In order to go to kindergarten, she was sent to live with her paternal grandmother in Toronto, a very pious and religious woman.  In her memoirs, she recalls this memory:

Starting School

Kindergarten was not available in our one-roomed rural schoolhouse, so it seemed a good idea for me to start school in the city.  At the tender age of five, I was sent to live in Toronto with my paternal grandmother and my father’s sister Aunt Gladys.  Grandma Oliver was a devout Christian so she and I spent many hours at our local United Church.  The first two months went well, although I missed my family and the farm.

Before I knew it, Halloween had arrived and I was invited to attend a masquerade party in the upstairs flat of a neighbor child. Oh how I wanted to go!  But alas, I didn’t have a mask.  I pleaded with Grandma, but she was adamant.  I went to my room to drown my sorrows, crying into my pillow.

A little time later, Grandma entered my room with a compromise.  Being very frugal, she wouldn’t give me the money for a false face, let alone a costume.  She instead gave me permission to return two empty one quart milk bottles for a refund of five cents each at the Sunshine Dairy.   I was then to cross busy Queen Street to the Woolworth’s Five and Dime store to purchase the mask.  This would teach me the value of money.

I arrived at the dairy in lightening speed, and found myself at the end of a very long line-up for the cashier.  Those bottles were getting heavier by the minute!  At one point during my long wait, I thought I might reconsider and spend the money on the delicious looking apple blossom cookies that stared back at me from the glass case and just forget about the party.  That decision was taken out of my hands when I finally reached the cashier.  I set the bottles on the counter.  Then the awful news was delivered that the bottles were not property of this dairy and they would not cash them in.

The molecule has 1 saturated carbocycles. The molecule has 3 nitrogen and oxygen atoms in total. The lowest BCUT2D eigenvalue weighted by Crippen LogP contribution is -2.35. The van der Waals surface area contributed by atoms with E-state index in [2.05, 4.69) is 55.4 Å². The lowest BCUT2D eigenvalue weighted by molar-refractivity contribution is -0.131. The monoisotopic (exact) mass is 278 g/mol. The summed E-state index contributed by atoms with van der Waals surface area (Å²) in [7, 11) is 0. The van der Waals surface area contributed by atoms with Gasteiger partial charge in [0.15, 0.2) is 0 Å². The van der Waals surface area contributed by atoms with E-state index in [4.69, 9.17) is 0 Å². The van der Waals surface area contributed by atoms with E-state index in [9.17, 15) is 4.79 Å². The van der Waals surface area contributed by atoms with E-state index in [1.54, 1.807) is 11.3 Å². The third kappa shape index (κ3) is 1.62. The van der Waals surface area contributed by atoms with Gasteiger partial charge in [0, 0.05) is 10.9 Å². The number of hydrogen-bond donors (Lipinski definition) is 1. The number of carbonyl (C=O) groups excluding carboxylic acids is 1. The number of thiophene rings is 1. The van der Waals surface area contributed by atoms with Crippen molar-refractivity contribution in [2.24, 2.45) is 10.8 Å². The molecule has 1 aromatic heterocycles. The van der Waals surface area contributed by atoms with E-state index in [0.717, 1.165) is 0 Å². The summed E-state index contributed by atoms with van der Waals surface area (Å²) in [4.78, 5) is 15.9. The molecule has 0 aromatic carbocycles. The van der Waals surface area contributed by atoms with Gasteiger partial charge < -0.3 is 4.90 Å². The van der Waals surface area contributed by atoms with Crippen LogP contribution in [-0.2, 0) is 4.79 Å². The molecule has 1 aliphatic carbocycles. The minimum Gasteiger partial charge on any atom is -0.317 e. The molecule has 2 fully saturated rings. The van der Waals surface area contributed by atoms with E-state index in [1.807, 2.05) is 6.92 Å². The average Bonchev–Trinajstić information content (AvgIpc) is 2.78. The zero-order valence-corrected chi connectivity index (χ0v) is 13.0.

My world had collapsed and I began to cry!  The Five and Dime would be closed in five minutes, so there was not time to return home for the ten cents.  With my eyes blinded by tears, I crossed Queen Street against the red light.  I was struck by a large transport truck and was rushed, without identification to St. Joseph’s Hospital.  I was suffering from a broken leg, and a concussion.  I was also unconscious and without my two front teeth.

My grandmother finally came to the hospital to identify me, but she never notified my parents.  When Mother came to Toronto to take me home to the farm for Christmas, she was horrified to find me hospitalized.  I remained there for a few more weeks.

Grandma took me back to the farm on Easter weekend.  Needless to say, I was not allowed to go to Toronto to stay again until I left home for good at the age of fifteen.

More hardships lay ahead - in 1940, when World War II was ramping up, her mother gave birth to twin boys prematurely - 

Naturally, I was very disappointed at not having a sister, but they were so tiny and needed so much care.  Not expecting twins, especially not so soon, there were only thirteen diapers to use between them both.  No disposable diapers in those days, nor did we have running water or electricity.  I hemmed pieces of soft flannelette sheets to provide enough diapers for both boys.

Claude was the healthiest one, while Claire was so tiny that his head would fit in a tea cup.  They were born in June, just as school was finishing for the summer.  I had just passed grade six.

It was my job to feed Claire every two hours.   No ‘Breck’ feeders back then, so he was fed with an eye dropper.  I missed many days at school in order to help my mother.